Great camera, but no Google apps

Huawei’s P40 Pro Plus smartphone.

Ryan Browne | CNBC

Huawei is launching its new high-end P40 Pro Plus smartphone later this month, and it’s a formidable challenger to Samsung’s top flagship device, the Galaxy S20 Ultra. But there’s a catch.

The Chinese tech giant was added to a U.S. trade blacklist known as the “Entity List” last year, meaning it’s no longer able to offer Google services on its new phones. As it can’t offer a licensed version of Android, Huawei instead has its own “forked” version without any Google services.

I’ve been trying out the P40 Pro Plus for the past few days, and while I’m really impressed with the hardware, I can’t help feeling there’s something missing. I was able to access platforms like YouTube and Google Maps through Huawei’s web browser, however these services aren’t available in the company’s own AppGallery app store.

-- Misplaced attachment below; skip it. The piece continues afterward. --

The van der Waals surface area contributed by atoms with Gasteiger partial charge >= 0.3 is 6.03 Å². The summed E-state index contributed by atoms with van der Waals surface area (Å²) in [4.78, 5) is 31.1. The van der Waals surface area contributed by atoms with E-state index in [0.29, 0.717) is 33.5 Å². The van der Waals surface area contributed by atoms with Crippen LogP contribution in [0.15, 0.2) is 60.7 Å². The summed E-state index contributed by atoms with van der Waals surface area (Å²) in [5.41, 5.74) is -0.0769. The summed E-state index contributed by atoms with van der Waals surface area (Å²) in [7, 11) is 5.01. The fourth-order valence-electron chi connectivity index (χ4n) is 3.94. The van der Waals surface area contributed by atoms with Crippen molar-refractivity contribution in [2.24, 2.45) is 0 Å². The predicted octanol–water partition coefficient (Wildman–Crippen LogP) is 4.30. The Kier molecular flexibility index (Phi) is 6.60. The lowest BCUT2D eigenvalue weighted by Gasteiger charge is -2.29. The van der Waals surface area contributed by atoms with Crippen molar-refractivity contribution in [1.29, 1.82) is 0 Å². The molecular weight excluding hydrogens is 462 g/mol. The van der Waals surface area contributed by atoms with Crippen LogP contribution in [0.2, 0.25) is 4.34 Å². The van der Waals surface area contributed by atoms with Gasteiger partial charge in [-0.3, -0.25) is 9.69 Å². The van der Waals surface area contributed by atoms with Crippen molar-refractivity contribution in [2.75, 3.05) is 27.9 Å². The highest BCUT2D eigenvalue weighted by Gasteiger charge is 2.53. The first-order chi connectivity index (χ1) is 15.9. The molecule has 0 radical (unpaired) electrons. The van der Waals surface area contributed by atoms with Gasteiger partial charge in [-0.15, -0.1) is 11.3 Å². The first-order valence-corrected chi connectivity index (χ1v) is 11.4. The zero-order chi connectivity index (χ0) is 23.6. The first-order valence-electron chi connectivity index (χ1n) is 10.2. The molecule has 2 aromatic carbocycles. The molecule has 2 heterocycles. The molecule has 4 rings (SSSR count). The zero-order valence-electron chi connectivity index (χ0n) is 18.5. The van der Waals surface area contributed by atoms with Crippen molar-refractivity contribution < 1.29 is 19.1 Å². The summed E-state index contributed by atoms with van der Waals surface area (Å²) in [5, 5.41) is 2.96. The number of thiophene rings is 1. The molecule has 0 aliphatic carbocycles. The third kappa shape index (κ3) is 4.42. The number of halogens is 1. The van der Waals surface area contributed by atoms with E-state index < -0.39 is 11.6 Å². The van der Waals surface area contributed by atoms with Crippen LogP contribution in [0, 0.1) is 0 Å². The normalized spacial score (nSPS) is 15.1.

Still, if you’re not fazed by the idea of buying a Google-less phone, there are plenty other promising specs and features to consider.

Powerful camera

The P40 Pro Plus packs a powerful rear camera, equipped with five lenses (no, that’s not a typo), the main one being a 50-megapixel sensor. Among those sensors is a 3x optical zoom lens on the top right and an impressive 10x optical zoom one on the bottom left.

The Huawei P40 Pro Plus comes with a huge penta-lens camera system.

Ryan Browne | CNBC

Through a combination of hardware and software, Huawei says the phone is able to achieve 100x zoom — though pictures taken this way often look shaky and blurred.

This zoom capability is something Samsung’s Galaxy S20 Ultra also features. I spent some time walking around my local park to test out 100x zoom on both and see how they compare.

For reference, here’s what it’s like to zoom in 100x on the Galaxy S20 Ultra.